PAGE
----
Security Council high-level summit tackles growing threat of foreign terrorist fighters

Wide view of the Security Council at its summit held at the level of Heads of Government to address the threat posed by foreign terrorist fighters. UN Photo/Mark Garten

24 September 2014 – Responding to an unprecedented flow of foreign terrorist fighters and the growth of facilitation networks fuelling conflicts around the world, the United Nations Security Council today adopted a resolution to resolutely address this growing threat to international peace and security.

During a high-level summit chaired by Barack Obama, President of the United States, which holds the Council’s rotating presidency this month, the 15-member body voted unanimously to adopt the text, which calls on Member States to cooperate in efforts to address the threat posed by foreign terrorist fighters.

The resolution decided that Member States shall “prevent and suppress the recruiting, organizing, transporting or equipping of individuals who travel to a State other than their State of residence or nationality for the purpose of the perpetration, planning or preparation of, or participation in, terrorist acts or the providing or receiving of terrorist training, and the financing of their travel and of their activities…”

It underscored “the particular and urgent need to implement this resolution with respect to those foreign terrorist fighters who are associated with ISIL [Islamic State of Iraq and the Levant], ANF [Al-Nusrah Front] and other cells, affiliates, splinter groups or derivatives of Al-Qaida…”

Among its other provisions, the text urged Member States to intensify and accelerate the exchange of operational information regarding actions or movements of terrorists or terrorist networks, including foreign terrorist fighters.

Opening the meeting, which was scheduled to hear from around 50 speakers, many of them represented at the level of head of State or government, Secretary-General Ban Ki-moon called those who carry out terrorist attacks “enemies of the faith.”

“As Muslim leaders around the world have said, groups like ISIL – or Da’ish – have nothing to do with Islam, and they certainly do not represent a state,” he stated. “They should more fittingly be called the ‘Un-Islamic Non-State.’”

He added that the growing phenomenon of foreign terrorist fighters is a consequence – not a cause – of the conflict in Syria.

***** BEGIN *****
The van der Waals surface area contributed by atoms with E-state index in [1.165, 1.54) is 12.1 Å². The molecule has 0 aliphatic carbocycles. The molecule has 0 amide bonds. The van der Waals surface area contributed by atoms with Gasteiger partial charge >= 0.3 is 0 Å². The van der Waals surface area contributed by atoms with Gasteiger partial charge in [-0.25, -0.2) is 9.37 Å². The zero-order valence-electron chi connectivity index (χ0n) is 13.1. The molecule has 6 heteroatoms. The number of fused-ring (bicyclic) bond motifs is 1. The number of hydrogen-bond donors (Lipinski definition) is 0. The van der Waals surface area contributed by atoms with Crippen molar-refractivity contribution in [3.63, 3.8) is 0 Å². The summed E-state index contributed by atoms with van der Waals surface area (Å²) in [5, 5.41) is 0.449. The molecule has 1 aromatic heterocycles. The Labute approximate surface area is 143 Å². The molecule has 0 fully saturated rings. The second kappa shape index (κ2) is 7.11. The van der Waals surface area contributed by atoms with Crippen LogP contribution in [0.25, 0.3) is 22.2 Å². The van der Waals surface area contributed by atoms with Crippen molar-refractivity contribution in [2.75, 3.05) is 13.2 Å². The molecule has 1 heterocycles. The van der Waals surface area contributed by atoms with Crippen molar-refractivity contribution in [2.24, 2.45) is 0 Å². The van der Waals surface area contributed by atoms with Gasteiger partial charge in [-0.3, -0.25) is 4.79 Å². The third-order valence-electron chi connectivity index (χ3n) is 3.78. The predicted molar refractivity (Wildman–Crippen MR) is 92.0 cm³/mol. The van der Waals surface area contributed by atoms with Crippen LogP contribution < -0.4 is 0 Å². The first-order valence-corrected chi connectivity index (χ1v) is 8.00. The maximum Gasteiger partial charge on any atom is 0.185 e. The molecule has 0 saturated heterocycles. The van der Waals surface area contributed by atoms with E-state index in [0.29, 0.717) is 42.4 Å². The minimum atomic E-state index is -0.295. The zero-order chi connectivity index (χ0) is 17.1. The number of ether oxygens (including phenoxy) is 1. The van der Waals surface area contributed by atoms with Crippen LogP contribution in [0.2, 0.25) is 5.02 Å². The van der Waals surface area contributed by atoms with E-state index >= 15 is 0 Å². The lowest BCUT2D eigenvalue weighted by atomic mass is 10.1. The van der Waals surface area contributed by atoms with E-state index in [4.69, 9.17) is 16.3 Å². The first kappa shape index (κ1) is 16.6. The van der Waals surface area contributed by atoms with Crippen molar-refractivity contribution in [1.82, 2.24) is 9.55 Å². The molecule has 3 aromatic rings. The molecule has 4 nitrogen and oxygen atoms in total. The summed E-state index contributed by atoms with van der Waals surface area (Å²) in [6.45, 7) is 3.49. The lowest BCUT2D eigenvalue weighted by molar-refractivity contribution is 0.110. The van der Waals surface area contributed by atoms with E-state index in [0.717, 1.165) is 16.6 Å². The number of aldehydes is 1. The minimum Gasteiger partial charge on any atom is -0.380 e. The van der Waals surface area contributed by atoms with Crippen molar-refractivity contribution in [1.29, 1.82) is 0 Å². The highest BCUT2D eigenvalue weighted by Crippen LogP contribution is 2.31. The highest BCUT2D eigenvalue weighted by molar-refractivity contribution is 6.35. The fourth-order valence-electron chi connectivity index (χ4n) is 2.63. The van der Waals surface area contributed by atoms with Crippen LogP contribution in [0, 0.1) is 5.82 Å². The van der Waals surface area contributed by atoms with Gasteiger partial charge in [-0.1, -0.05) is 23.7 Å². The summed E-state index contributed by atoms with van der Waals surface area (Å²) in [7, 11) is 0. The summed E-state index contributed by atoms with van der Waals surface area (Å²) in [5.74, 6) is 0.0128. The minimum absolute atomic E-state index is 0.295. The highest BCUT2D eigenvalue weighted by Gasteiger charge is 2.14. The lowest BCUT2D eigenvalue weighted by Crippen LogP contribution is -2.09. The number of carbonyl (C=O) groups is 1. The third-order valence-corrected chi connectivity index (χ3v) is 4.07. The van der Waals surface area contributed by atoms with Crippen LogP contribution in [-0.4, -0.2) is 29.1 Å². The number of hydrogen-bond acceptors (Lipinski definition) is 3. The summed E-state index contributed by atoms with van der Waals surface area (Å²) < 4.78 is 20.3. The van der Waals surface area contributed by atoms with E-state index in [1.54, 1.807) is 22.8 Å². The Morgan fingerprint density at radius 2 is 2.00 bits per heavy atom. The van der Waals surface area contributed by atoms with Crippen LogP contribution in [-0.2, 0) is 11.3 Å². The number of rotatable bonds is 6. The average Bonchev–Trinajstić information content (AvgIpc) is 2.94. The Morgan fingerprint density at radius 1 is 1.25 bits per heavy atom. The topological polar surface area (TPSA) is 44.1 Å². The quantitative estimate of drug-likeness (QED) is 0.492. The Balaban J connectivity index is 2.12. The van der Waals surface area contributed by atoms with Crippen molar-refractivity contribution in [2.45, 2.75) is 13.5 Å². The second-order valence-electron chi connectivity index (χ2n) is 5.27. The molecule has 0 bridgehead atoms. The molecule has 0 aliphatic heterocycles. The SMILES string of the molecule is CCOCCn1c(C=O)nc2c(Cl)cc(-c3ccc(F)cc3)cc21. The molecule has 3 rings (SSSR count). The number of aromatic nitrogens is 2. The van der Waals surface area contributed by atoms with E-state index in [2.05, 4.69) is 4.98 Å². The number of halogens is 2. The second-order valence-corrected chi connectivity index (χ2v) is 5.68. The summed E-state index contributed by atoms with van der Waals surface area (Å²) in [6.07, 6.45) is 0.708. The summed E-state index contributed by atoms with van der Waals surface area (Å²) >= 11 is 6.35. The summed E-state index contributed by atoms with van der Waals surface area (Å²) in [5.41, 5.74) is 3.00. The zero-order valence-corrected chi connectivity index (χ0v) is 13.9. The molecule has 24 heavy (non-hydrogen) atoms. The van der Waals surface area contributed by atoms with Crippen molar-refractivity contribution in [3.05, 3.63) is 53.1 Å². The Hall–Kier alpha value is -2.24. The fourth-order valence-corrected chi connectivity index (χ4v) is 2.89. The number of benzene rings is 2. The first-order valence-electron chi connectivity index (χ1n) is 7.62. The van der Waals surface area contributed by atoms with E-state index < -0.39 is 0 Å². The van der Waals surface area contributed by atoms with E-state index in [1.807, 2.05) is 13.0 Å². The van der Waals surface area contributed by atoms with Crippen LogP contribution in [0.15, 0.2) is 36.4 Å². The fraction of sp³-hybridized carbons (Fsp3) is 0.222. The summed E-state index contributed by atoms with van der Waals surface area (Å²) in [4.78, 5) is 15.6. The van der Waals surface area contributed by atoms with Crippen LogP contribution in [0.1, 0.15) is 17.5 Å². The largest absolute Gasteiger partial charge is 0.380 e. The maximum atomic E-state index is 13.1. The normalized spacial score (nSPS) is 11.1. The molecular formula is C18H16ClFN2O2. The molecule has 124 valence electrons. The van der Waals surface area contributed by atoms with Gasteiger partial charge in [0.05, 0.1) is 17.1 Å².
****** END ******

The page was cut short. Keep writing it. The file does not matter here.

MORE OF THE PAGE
“A long period of upheaval and, until recently, unresponsive leadership in Iraq – coupled with outrageous human rights abuses in Syria – have created a hothouse of horrors,” he said, as he highlighted the need for a “creative and comprehensive” political strategy in Syria and beyond to stem the flow of foreign terrorist fighters.

“Terrorists must be defeated, but we must do so in a way that avoids the deliberate acts of provocation that they set for us – victimization, further radicalization and more civilian deaths.”

While immediate security issues must be addressed, said the Secretary-General, the biggest threat to terrorists over the longer term is not the power of missiles, but the politics of inclusion.

“It’s peaceful societies and respect for human rights. It’s education, jobs and real opportunity. It’s leaders who listen to their people and uphold the rule of law. Missiles may kill terrorists. But good governance kills terrorism. Free and independent societies – free from suffering, oppression and occupation – this is what will kill terrorism.”

Speaking in his national capacity, Mr. Obama said that the tactic of terrorism is not new. “So many nations represented here today, including my own, have seen our citizens killed by terrorists who target innocents,” he said, while also noting the murder today of French citizen Hervé Gourdel by terrorists in Algeria.

“Resolutions alone will not be enough,” he added. “Promises on paper cannot keep us safe. Lofty rhetoric and good intentions will not stop a single terrorist attack.

“The words spoken here today must be matched and translated into action, into deeds – concrete action, within nations and between them, not just in the days ahead, but for years to come. For if there was ever a challenge in our interconnected world that cannot be met by any one nation alone, it is this: terrorists crossing borders and threatening to unleash unspeakable violence.

“These terrorists believe our countries will be unable to stop them. The safety of our citizens demands that we do.”

In a statement issued to the press, the Council strongly condemned the “heinous and cowardly murder” Mr. Gourdel, saying the killing once again demonstrates the barbaric brutality of those who declare themselves affiliated to ISIL.

Council members stressed that those responsible for the killing must be held accountable, and demanded the immediate, safe and unconditional release of all those who are kept hostage by ISIL, Al-Nusrah Front and all other individuals, groups, undertakings and entities associated with Al-Qaida.

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